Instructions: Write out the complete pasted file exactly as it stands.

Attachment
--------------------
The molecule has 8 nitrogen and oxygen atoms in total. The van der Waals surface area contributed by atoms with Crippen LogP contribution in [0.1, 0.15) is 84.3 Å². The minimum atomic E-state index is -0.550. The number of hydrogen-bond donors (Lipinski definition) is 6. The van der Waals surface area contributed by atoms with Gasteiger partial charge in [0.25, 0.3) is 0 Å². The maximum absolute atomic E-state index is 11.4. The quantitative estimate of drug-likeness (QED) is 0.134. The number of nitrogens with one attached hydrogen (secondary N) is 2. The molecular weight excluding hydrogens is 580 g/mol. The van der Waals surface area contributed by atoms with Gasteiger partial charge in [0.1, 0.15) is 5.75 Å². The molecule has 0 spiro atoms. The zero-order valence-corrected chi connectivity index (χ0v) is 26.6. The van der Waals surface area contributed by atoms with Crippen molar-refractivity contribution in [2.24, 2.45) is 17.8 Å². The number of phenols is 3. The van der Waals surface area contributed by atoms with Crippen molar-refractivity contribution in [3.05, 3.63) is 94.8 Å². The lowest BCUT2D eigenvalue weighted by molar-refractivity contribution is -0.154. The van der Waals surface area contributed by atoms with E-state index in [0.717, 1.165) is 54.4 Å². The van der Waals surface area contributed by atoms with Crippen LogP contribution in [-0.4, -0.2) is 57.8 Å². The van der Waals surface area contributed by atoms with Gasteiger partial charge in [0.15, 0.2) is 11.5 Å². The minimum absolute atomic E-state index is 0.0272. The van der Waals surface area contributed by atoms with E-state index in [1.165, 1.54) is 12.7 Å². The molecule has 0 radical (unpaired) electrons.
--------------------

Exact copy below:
The molecule has 8 nitrogen and oxygen atoms in total. The van der Waals surface area contributed by atoms with Crippen LogP contribution in [0.1, 0.15) is 84.3 Å². The minimum atomic E-state index is -0.550. The number of hydrogen-bond donors (Lipinski definition) is 6. The van der Waals surface area contributed by atoms with Gasteiger partial charge in [0.25, 0.3) is 0 Å². The maximum absolute atomic E-state index is 11.4. The quantitative estimate of drug-likeness (QED) is 0.134. The number of nitrogens with one attached hydrogen (secondary N) is 2. The molecular weight excluding hydrogens is 580 g/mol. The van der Waals surface area contributed by atoms with Gasteiger partial charge in [0.1, 0.15) is 5.75 Å². The molecule has 0 spiro atoms. The zero-order valence-corrected chi connectivity index (χ0v) is 26.6. The van der Waals surface area contributed by atoms with Crippen molar-refractivity contribution in [2.24, 2.45) is 17.8 Å². The number of phenols is 3. The van der Waals surface area contributed by atoms with Crippen molar-refractivity contribution in [3.05, 3.63) is 94.8 Å². The lowest BCUT2D eigenvalue weighted by molar-refractivity contribution is -0.154. The van der Waals surface area contributed by atoms with E-state index in [0.717, 1.165) is 54.4 Å². The van der Waals surface area contributed by atoms with Crippen LogP contribution in [-0.4, -0.2) is 57.8 Å². The van der Waals surface area contributed by atoms with Gasteiger partial charge in [0.15, 0.2) is 11.5 Å². The minimum absolute atomic E-state index is 0.0272. The van der Waals surface area contributed by atoms with E-state index in [1.165, 1.54) is 12.7 Å². The molecule has 0 radical (unpaired) electrons.